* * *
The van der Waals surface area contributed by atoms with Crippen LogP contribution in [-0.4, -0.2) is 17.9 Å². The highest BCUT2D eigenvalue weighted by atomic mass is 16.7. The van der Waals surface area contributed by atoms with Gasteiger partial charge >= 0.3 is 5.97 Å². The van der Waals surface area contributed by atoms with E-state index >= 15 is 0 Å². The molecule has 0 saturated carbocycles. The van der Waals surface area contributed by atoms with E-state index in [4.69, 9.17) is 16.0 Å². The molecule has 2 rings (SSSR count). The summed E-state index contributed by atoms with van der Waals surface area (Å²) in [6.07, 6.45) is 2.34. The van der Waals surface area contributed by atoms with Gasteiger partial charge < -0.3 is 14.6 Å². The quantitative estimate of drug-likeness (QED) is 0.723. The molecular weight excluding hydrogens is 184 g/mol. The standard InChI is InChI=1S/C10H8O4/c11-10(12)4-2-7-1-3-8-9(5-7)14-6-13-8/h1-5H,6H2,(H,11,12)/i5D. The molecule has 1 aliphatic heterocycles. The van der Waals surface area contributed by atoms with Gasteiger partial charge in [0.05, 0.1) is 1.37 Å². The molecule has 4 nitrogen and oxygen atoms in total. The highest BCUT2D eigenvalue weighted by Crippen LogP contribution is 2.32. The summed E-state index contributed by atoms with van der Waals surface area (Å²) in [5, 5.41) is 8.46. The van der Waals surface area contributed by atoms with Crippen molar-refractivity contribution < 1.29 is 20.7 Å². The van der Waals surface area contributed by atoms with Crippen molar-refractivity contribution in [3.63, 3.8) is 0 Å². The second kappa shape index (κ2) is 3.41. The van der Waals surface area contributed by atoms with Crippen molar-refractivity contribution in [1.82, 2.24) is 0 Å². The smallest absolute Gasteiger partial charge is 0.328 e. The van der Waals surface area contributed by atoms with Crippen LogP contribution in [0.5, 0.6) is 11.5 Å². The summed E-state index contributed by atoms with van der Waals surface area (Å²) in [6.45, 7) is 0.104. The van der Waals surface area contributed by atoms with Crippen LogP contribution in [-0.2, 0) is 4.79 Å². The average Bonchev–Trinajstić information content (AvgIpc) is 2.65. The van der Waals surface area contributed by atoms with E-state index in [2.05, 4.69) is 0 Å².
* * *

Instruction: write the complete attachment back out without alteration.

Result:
The van der Waals surface area contributed by atoms with Crippen LogP contribution in [-0.4, -0.2) is 17.9 Å². The highest BCUT2D eigenvalue weighted by atomic mass is 16.7. The van der Waals surface area contributed by atoms with Gasteiger partial charge >= 0.3 is 5.97 Å². The van der Waals surface area contributed by atoms with E-state index >= 15 is 0 Å². The molecule has 0 saturated carbocycles. The van der Waals surface area contributed by atoms with E-state index in [4.69, 9.17) is 16.0 Å². The molecule has 2 rings (SSSR count). The summed E-state index contributed by atoms with van der Waals surface area (Å²) in [6.07, 6.45) is 2.34. The van der Waals surface area contributed by atoms with Gasteiger partial charge < -0.3 is 14.6 Å². The quantitative estimate of drug-likeness (QED) is 0.723. The molecular weight excluding hydrogens is 184 g/mol. The standard InChI is InChI=1S/C10H8O4/c11-10(12)4-2-7-1-3-8-9(5-7)14-6-13-8/h1-5H,6H2,(H,11,12)/i5D. The molecule has 1 aliphatic heterocycles. The van der Waals surface area contributed by atoms with Gasteiger partial charge in [0.05, 0.1) is 1.37 Å². The molecule has 4 nitrogen and oxygen atoms in total. The highest BCUT2D eigenvalue weighted by Crippen LogP contribution is 2.32. The summed E-state index contributed by atoms with van der Waals surface area (Å²) in [5, 5.41) is 8.46. The van der Waals surface area contributed by atoms with Crippen molar-refractivity contribution < 1.29 is 20.7 Å². The van der Waals surface area contributed by atoms with Crippen molar-refractivity contribution in [3.63, 3.8) is 0 Å². The second kappa shape index (κ2) is 3.41. The van der Waals surface area contributed by atoms with Crippen molar-refractivity contribution in [1.82, 2.24) is 0 Å². The smallest absolute Gasteiger partial charge is 0.328 e. The van der Waals surface area contributed by atoms with Crippen LogP contribution in [0.5, 0.6) is 11.5 Å². The summed E-state index contributed by atoms with van der Waals surface area (Å²) in [6.45, 7) is 0.104. The van der Waals surface area contributed by atoms with Crippen LogP contribution in [-0.2, 0) is 4.79 Å². The average Bonchev–Trinajstić information content (AvgIpc) is 2.65. The van der Waals surface area contributed by atoms with E-state index in [2.05, 4.69) is 0 Å².